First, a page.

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The life cycle of volcanic ash

Munich, 07/11/2012

The Eyjafjallajökull eruption in 2010 demonstrated how vulnerable our globalized society has become to the hazards associated with volcanic activity. A new research project will take a close look at volcanic ash and analyze the risks it poses.

Volcanic ash is the major product of volcanic activity. On average, volcanic eruptions inject more than a million cubic meters of ash into the atmosphere every month – and large eruptions can produce that amount within hours. The consequences of the release of large amounts of ash were brought home to us by the eruption of the Icelandic volcano Eyjafjallajökull in 2010. Although the eruption was rated as moderate in intensity and duration, the socioeconomic damage caused by the resulting disruption of air traffic was quite significant.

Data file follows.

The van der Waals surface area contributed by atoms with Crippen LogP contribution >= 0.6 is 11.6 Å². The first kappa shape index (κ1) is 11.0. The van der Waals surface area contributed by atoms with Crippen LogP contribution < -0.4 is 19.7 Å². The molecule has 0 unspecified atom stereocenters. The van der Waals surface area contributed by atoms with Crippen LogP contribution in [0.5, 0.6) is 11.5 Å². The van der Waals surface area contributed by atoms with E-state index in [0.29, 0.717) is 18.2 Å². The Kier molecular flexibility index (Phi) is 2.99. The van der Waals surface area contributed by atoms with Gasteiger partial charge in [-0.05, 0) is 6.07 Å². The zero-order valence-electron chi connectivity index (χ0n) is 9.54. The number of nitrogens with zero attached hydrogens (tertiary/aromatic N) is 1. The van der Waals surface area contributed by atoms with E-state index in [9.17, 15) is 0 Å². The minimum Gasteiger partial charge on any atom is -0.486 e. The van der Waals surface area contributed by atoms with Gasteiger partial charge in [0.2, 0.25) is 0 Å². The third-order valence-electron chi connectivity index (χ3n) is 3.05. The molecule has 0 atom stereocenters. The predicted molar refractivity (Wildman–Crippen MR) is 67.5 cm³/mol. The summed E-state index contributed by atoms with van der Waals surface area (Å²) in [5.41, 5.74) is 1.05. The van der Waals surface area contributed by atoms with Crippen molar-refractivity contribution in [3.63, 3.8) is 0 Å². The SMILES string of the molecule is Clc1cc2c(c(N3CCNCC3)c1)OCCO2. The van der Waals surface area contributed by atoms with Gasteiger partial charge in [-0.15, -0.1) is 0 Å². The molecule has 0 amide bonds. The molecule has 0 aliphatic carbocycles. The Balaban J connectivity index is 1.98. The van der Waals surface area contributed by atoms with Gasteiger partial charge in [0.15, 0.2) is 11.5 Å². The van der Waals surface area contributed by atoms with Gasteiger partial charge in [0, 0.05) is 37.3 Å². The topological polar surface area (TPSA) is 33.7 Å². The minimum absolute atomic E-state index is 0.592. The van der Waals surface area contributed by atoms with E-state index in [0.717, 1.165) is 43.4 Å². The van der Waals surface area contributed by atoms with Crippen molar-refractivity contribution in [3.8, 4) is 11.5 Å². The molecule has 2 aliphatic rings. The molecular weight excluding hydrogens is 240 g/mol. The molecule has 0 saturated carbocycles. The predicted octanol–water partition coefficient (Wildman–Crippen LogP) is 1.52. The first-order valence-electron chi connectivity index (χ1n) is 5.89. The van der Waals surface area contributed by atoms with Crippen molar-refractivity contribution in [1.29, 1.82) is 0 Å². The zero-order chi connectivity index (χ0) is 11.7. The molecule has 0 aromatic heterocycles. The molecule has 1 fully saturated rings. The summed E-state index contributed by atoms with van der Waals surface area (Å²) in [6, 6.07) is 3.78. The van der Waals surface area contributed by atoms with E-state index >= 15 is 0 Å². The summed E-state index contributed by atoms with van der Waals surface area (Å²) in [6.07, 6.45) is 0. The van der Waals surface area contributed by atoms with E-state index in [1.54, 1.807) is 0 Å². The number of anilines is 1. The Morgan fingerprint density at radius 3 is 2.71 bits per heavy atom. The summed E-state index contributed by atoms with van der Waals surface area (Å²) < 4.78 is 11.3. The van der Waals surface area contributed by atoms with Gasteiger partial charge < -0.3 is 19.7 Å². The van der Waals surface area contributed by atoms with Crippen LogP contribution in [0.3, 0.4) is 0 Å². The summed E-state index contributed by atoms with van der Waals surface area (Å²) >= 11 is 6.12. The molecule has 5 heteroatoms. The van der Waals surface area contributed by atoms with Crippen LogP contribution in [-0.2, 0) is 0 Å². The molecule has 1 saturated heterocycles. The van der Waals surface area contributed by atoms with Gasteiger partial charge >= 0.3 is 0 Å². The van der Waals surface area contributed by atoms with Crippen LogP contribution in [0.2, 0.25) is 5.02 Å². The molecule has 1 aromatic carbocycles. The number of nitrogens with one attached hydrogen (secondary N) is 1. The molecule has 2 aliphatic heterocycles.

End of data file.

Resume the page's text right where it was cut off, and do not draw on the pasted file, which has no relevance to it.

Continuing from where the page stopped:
New methods for risk assessment
“In spite of its obvious relevance for risk assessment, our understanding of volcanic ash, how it forms and where it comes to rest, remains poor,” says LMU geoscientist Donald Dingwell, who is embarking on a project that aims to close this gap in our knowledge. New techniques now allow researchers to study all the basic processes that influence the generation and fate of volcanic ash - from initial formation to final deposition - under controlled conditions and to investigate in detail the impact of these processes on the environment.

The three-year project is funded by a grant of 550,000 euros from the AXA Research Fund. The fund supports innovative basic research that enhances our understanding of environmental, life and socioeconomic risks. göd


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